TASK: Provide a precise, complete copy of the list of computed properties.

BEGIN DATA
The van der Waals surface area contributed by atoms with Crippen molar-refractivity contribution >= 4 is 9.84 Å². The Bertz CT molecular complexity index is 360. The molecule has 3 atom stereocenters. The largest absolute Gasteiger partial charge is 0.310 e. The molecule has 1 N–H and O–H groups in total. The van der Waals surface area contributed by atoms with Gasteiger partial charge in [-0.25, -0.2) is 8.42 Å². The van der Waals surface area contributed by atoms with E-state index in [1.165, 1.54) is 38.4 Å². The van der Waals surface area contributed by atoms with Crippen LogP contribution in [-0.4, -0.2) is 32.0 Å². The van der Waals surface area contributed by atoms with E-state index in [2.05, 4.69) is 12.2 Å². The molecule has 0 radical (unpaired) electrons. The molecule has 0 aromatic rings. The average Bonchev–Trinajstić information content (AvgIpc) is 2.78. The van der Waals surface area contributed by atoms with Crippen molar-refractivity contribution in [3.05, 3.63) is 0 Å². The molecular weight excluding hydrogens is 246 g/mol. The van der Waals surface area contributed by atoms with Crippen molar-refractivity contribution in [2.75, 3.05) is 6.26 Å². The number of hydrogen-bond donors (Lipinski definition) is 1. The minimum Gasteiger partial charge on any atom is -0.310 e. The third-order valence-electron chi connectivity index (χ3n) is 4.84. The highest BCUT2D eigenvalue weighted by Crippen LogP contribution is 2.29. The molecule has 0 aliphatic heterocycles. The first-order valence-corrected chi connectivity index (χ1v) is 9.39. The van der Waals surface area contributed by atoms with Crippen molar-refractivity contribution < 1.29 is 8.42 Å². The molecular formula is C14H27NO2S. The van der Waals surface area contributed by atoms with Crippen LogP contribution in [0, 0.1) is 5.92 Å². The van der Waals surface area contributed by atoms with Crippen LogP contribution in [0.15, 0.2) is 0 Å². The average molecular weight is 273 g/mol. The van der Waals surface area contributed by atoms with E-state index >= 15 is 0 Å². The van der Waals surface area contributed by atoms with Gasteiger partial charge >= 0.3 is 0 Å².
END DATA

The van der Waals surface area contributed by atoms with Crippen molar-refractivity contribution >= 4 is 9.84 Å². The Bertz CT molecular complexity index is 360. The molecule has 3 atom stereocenters. The largest absolute Gasteiger partial charge is 0.310 e. The molecule has 1 N–H and O–H groups in total. The van der Waals surface area contributed by atoms with Gasteiger partial charge in [-0.25, -0.2) is 8.42 Å². The van der Waals surface area contributed by atoms with E-state index in [1.165, 1.54) is 38.4 Å². The van der Waals surface area contributed by atoms with Crippen LogP contribution in [-0.4, -0.2) is 32.0 Å². The van der Waals surface area contributed by atoms with E-state index in [2.05, 4.69) is 12.2 Å². The molecule has 0 radical (unpaired) electrons. The molecule has 0 aromatic rings. The average Bonchev–Trinajstić information content (AvgIpc) is 2.78. The van der Waals surface area contributed by atoms with Crippen molar-refractivity contribution in [3.05, 3.63) is 0 Å². The molecular weight excluding hydrogens is 246 g/mol. The van der Waals surface area contributed by atoms with Crippen molar-refractivity contribution in [2.75, 3.05) is 6.26 Å². The number of hydrogen-bond donors (Lipinski definition) is 1. The minimum Gasteiger partial charge on any atom is -0.310 e. The third-order valence-electron chi connectivity index (χ3n) is 4.84. The highest BCUT2D eigenvalue weighted by Crippen LogP contribution is 2.29. The molecule has 0 aliphatic heterocycles. The first-order valence-corrected chi connectivity index (χ1v) is 9.39. The van der Waals surface area contributed by atoms with Crippen molar-refractivity contribution < 1.29 is 8.42 Å². The molecular formula is C14H27NO2S. The van der Waals surface area contributed by atoms with Crippen LogP contribution in [0, 0.1) is 5.92 Å². The van der Waals surface area contributed by atoms with Crippen LogP contribution in [0.15, 0.2) is 0 Å². The average molecular weight is 273 g/mol. The van der Waals surface area contributed by atoms with E-state index >= 15 is 0 Å². The van der Waals surface area contributed by atoms with Gasteiger partial charge >= 0.3 is 0 Å².